Advancements in nanotechnology and robotics could someday enable micro-robots loaded with drugs to swim through bodily fluids to reach and treat diseased tissue.
Scientists from the Ecole Polytechnique Federale de Lausanne (EPFL) and ETH Zurich have developed smart, flexible, biocompatible micro-robots made of hydrogel nanocomposites containing magnetic nanoparticles that can modify their shape when needed. They can be controlled with an electromagnetic field.
The robots shape shifting properties enable them to travel easily through dense, viscous or rapidly moving fluids.
The nanocomposites are inspired by the form, locomotion and plasticity of model microorganisms. After analyzing the robots performance traveling through different viscosities, the researchers built a single machine that manifests multiple stable configurations that were each optimized for different locomotion gait.
In the past, it has been difficult to fabricate miniaturized robots using electronic circuitry-based traditional robotic solutions that require highly sophisticated manufacturing processes, resulting in orders of magnitude increases in the size of the machines.
However, the researchers overcame this challenge with an origami-based folding method that uses embedded intelligence.
“Our robots have a special composition and structure that allows them to adapt to the characteristics of the fluid they are moving through,” Selman Sakar from the Institute of Mechanical Engineering at EPFL, said in a statement. “For instance, if they encounter a change in viscosity or osmotic concentration, they modify their shape to maintain their speed and maneuverability without losing control of the direction of motion.”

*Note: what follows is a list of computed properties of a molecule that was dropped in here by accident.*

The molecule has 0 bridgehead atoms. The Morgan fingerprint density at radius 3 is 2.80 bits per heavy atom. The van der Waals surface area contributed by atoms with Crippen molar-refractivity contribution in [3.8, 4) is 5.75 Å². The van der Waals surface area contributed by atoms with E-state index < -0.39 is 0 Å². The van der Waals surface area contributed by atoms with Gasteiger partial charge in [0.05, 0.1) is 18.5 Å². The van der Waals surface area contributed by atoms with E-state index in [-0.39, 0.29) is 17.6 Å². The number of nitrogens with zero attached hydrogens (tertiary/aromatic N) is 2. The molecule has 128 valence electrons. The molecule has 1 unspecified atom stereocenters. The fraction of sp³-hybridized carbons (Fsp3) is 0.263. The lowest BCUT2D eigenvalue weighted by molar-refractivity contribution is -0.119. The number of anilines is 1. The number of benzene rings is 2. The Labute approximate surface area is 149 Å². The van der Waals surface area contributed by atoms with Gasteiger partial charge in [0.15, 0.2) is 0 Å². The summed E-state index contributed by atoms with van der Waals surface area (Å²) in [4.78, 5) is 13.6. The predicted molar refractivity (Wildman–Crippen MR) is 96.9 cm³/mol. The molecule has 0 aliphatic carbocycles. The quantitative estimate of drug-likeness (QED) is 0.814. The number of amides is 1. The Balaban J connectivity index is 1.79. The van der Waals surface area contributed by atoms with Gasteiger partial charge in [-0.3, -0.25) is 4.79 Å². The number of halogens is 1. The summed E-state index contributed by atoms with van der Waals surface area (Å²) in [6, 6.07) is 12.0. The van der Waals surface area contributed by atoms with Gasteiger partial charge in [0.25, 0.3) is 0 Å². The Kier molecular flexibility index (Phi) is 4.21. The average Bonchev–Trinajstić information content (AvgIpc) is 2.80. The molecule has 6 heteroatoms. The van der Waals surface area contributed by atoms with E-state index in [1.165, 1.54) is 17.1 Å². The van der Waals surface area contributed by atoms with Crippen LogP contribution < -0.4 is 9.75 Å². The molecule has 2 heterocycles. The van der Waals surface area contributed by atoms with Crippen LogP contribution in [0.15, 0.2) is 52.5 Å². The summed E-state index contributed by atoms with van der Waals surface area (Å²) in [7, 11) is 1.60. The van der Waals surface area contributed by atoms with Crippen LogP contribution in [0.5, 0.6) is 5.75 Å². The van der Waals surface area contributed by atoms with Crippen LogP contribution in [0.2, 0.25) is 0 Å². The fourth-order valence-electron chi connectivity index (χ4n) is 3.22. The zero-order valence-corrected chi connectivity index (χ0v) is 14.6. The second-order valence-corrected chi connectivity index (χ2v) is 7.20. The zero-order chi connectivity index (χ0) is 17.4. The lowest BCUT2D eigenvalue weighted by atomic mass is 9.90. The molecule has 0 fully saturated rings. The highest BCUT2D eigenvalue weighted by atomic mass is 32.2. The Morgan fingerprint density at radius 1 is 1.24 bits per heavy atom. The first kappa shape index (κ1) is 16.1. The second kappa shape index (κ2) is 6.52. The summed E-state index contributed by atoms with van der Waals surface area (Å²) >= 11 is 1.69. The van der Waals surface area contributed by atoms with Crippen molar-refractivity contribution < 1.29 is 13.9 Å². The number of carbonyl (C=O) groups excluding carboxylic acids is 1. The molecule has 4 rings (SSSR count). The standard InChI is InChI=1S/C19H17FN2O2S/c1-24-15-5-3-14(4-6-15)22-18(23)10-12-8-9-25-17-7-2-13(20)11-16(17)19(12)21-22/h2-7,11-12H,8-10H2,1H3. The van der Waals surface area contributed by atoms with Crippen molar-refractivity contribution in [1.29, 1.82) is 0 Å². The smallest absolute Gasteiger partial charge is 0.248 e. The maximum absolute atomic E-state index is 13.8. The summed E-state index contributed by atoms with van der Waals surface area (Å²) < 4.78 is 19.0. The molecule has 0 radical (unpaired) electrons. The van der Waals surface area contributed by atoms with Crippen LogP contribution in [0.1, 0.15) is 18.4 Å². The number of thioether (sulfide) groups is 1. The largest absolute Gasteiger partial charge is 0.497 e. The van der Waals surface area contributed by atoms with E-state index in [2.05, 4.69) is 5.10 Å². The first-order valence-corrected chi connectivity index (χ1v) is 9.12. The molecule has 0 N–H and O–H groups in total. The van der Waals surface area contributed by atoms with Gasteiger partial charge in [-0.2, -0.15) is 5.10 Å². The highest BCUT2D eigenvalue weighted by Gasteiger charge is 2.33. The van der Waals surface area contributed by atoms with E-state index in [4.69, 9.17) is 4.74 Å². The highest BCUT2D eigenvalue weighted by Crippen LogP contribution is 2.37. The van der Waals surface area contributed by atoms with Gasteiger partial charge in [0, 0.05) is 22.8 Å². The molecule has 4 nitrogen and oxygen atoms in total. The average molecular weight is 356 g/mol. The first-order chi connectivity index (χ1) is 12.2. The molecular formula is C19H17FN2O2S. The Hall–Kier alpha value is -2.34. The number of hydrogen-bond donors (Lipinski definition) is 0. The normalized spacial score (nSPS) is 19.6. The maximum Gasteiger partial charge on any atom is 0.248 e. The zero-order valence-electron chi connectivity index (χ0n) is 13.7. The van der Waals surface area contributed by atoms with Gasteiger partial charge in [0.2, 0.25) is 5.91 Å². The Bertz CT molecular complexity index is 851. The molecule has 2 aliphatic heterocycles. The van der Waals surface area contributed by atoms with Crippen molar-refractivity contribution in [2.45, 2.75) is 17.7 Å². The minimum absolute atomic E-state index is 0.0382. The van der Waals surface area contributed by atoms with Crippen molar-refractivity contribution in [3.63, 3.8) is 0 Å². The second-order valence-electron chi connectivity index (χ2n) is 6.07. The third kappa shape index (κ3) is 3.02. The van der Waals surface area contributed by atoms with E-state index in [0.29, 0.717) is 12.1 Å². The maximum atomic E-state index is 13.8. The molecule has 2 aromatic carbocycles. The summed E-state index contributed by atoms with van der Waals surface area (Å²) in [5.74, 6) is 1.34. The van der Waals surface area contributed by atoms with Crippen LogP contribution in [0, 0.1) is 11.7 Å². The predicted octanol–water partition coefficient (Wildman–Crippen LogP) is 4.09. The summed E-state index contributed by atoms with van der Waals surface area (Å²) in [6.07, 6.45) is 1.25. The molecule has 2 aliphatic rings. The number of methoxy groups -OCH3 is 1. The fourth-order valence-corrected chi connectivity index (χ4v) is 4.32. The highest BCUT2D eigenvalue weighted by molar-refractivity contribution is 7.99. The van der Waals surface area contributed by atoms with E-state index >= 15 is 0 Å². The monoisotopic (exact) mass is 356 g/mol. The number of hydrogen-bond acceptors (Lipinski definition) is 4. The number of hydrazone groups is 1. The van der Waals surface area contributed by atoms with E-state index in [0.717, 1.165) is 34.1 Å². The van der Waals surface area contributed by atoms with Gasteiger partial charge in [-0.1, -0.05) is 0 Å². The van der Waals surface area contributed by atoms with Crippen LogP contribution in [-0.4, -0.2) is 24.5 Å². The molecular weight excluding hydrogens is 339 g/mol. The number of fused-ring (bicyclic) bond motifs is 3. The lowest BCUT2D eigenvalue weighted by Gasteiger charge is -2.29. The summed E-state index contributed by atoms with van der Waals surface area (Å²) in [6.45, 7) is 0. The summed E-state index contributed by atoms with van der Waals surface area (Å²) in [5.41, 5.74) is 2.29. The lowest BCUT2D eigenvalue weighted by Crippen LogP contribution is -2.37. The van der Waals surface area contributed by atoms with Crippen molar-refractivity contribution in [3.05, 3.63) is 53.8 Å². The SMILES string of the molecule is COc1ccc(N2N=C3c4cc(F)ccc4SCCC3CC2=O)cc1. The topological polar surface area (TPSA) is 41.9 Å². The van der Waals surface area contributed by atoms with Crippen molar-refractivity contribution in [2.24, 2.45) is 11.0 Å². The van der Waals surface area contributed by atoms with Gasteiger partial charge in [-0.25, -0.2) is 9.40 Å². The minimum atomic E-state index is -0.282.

The researchers can also program the deformations in advance, allowing them to maximize performance without needing sensors or actuators. Scientists can control the robots by either using an electromagnetic field or they can navigate by themselves through cavities by utilizing fluid flow on their own. Both methods allow the micro-robot to change into the most efficient shape.
“Nature has evolved a multitude of microorganisms that change shape as their environmental conditions change,” Bradley Nelson from the Department of Mechanical Engineering at ETH Zurich, said in a statement. “This basic principle inspired our micro-robot design. The key challenge for us was to develop the physics that describe the types of changes we were interested in, and then to integrate this with new fabrication technologies.”
Often times, bacteria will exploit the mechanics to display plasticity in response to locally changing physical and chemical conditions, adopting alternate shapes and sizes over the course of their life cycles to optimize their motility. They also can use the form and structure of propulsive systems to increase their maneuverability in complex environments.
The development of artificial, microscopic robotic swimmers that can cross biological barriers, swim through bodily fluids and reach remote pathological sites could someday improve targeted therapies for a number of diseases and disorders.
The researchers are now working to improve the soft robots performance for swimming through more complex fluids, such as those found in the human body.
The study was published in Science Advances.